Refugees, Asylum Seekers and Displaced Persons 2018

One of the few facts I recall from Peter Damian’s Life of St Romuald (whose feast we celebrate today) is that he was a kind of monastic itinerant. His zeal for reform meant that he was constantly either abandoning the monastery he had entered as being too lax or being forced from it by monks unhappy with his efforts to make them adopt a more austere manner of life. Eventually, he established the distinctive form of monasticism we now know as the Calmaldolese but  I have often wondered about those years of constant disruption and movement. Benedictines have such a strong sense of place, of being rooted in it, that the idea of endless wandering, of never having a home, so to say, is quite alien. The latest report from the U.N. Refugee Agency therefore makes very sobering reading. It estimates that there are now 40 million internally displaced persons, 25.4 million refugees (19.9 million under the UNHCR mandate, 5.4 million Palestinian refugees registered by UNRWA) and 3.1 million asylum seekers, an unprecedented total of 68.5 million people forced from their homes. More than half the refugees (57%) come from just three countries: South Sudan (2.4 million), Afghanistan (2.6 million) and, overwhelmingly, Syria (6.3 million). Their numbers are always growing. Approximately 44,400 people are forced to flee their homes because of violence or persecution every day. That is one person every two seconds.

After a while, the statistics begin to be numbing. We have to make a conscious effort to realise that there is a human face behind every number, that over half the world’s refugees are under eighteen years of age and have little or no experience of being safe, having a home, an identity other than that of unwelcome burden on their host country. What is life like for them? How do they perceive the world in which they live? My guess is that it is cold and uncaring. There are currently 3.5 million refugees in Turkey alone, but rarely do we hear about their living conditions or the efforts being made to give them a sense of security. Instead of Christ’s words, ‘I was a stranger and you made me welcome’ we hear of attempts to limit numbers, turn people back, suspicion and hostility. At one level, that is understandable. It is usually those who are themselves vulnerable who have the closest contact with refugees and asylum seekers and are sometimes wary of what may result. But politicians often stoke up the fears because it is vote-catching. After all, it is easy to appear strong by tyrannising the weak.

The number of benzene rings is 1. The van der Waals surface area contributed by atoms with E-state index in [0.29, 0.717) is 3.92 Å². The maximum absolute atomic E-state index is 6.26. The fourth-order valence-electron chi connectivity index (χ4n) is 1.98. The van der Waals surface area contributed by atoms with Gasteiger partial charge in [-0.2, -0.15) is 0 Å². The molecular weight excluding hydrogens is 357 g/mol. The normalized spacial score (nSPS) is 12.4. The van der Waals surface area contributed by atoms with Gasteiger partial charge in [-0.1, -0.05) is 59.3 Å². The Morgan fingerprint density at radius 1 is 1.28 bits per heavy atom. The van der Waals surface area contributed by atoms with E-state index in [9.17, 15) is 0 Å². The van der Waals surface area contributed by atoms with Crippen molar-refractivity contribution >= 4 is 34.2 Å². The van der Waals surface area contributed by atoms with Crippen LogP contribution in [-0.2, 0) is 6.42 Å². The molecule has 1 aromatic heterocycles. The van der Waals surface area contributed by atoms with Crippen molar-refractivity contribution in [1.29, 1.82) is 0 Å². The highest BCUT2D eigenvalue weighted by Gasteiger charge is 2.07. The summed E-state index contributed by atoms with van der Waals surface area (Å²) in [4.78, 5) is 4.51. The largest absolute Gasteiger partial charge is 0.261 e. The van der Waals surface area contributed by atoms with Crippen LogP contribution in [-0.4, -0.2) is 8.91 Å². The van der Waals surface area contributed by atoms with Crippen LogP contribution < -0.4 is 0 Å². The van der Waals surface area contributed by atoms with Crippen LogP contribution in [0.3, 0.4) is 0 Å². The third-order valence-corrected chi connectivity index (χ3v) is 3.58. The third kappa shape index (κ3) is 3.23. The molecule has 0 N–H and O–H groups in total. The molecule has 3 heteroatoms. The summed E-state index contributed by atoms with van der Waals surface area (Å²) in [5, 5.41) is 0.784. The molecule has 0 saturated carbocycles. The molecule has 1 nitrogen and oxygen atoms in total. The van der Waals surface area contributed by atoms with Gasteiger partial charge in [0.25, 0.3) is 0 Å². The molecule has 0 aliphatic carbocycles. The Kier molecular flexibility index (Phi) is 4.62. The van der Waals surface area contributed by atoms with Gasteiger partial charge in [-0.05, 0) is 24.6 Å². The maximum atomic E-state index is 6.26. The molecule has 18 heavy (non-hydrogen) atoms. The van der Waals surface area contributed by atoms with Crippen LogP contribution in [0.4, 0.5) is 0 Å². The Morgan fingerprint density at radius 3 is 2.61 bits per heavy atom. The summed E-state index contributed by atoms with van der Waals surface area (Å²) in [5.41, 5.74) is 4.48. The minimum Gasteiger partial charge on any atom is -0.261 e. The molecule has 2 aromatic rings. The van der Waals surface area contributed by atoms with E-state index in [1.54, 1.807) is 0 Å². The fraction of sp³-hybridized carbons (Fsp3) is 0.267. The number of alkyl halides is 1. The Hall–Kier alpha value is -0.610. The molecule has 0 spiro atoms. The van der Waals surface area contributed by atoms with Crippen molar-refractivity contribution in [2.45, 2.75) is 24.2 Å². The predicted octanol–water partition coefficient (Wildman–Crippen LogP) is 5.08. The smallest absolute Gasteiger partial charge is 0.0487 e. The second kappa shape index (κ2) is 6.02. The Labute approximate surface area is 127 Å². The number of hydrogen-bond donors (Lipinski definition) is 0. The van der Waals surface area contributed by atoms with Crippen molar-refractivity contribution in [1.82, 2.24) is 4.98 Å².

I suspect most of us will respond to Refugee Week by making a donation to an appropriate agency and praying for all who are affected, but I wonder how many of us will mull over the U.N. Refugee Agency report and examine our own attitudes to refugees, migrants and asylum seekers. It can be surprising, even shocking, to realise that even the most ‘liberal’ of us sometimes harbour prejudices and fears we would be reluctant to admit. I come back to St Romuald again. One of the practices he urged on his followers was the constant praying of the psalms. They contain a whole pattern of life: they make us humble, they show us our shortcomings, and they give us hope. Of all these, perhaps hope is what we most need.


4 thoughts on “Refugees, Asylum Seekers and Displaced Persons 2018”

  1. I am lucky enough to work with some refugee families and it made me, at first, rethink many of my ideas and opinions – and will admit there were/are prejudices. I will turn to the Psalms today and pray for all involved in the worldwide crisis around refugees and their treatment by governments, agencies and individuals.

  2. The Dear Lord asked us to love our neighbours as ourselves. The way we treat refugees, asylum seekers, displaced persons and economic migrants is abysmal to say the least. Fascism is beginning to raise its nasty head again all over Europe on the back of stigmatizing those seeking a better and safer life away from the hunger, misery, death and destruction prevalent in Africa and the Middle East.
    The world’s leading politicians need to be urgently devising and implementing policies that tackle at source the root of the problems forcing those to flee their countries. Both Pope Francis and Archbishop Justin need to be doing more in persuading the world’s leaders of the need to help the devastated nations look after their people.
    The world doesn’t need wars, drugs or exploitation of the weak and vulnerable. It needs love, good governance, peace and stability. An end to walls, cages, hatred and a lack of concern or love for those less fortunate than ourselves.

  3. This is an overwhelming and heartbreaking situation. It is tempting to become numb or to block it out. Thank you for keeping this issue and the very real people who are living in these circumstances front and center.

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